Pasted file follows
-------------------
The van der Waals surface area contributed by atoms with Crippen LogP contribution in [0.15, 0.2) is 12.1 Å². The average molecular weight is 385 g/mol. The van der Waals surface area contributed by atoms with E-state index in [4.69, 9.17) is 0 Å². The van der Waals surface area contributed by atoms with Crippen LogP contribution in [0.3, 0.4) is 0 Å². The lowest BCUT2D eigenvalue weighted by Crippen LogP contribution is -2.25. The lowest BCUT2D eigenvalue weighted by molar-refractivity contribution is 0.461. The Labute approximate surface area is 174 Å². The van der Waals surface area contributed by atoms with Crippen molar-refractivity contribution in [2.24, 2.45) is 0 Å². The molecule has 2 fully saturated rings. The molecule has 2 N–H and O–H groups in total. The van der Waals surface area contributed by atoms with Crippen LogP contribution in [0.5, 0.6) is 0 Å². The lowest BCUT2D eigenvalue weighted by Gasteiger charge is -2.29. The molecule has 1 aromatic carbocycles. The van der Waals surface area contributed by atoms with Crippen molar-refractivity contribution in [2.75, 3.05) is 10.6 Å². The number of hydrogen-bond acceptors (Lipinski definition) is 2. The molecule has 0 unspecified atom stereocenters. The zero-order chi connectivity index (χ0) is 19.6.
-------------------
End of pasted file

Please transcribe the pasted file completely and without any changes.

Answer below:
The van der Waals surface area contributed by atoms with Crippen LogP contribution in [0.15, 0.2) is 12.1 Å². The average molecular weight is 385 g/mol. The van der Waals surface area contributed by atoms with E-state index in [4.69, 9.17) is 0 Å². The van der Waals surface area contributed by atoms with Crippen LogP contribution in [0.3, 0.4) is 0 Å². The lowest BCUT2D eigenvalue weighted by Crippen LogP contribution is -2.25. The lowest BCUT2D eigenvalue weighted by molar-refractivity contribution is 0.461. The Labute approximate surface area is 174 Å². The van der Waals surface area contributed by atoms with Crippen molar-refractivity contribution in [2.24, 2.45) is 0 Å². The molecule has 2 fully saturated rings. The molecule has 2 N–H and O–H groups in total. The van der Waals surface area contributed by atoms with Crippen LogP contribution in [0.5, 0.6) is 0 Å². The lowest BCUT2D eigenvalue weighted by Gasteiger charge is -2.29. The molecule has 1 aromatic carbocycles. The van der Waals surface area contributed by atoms with Crippen molar-refractivity contribution in [2.75, 3.05) is 10.6 Å². The number of hydrogen-bond acceptors (Lipinski definition) is 2. The molecule has 0 unspecified atom stereocenters. The zero-order chi connectivity index (χ0) is 19.6.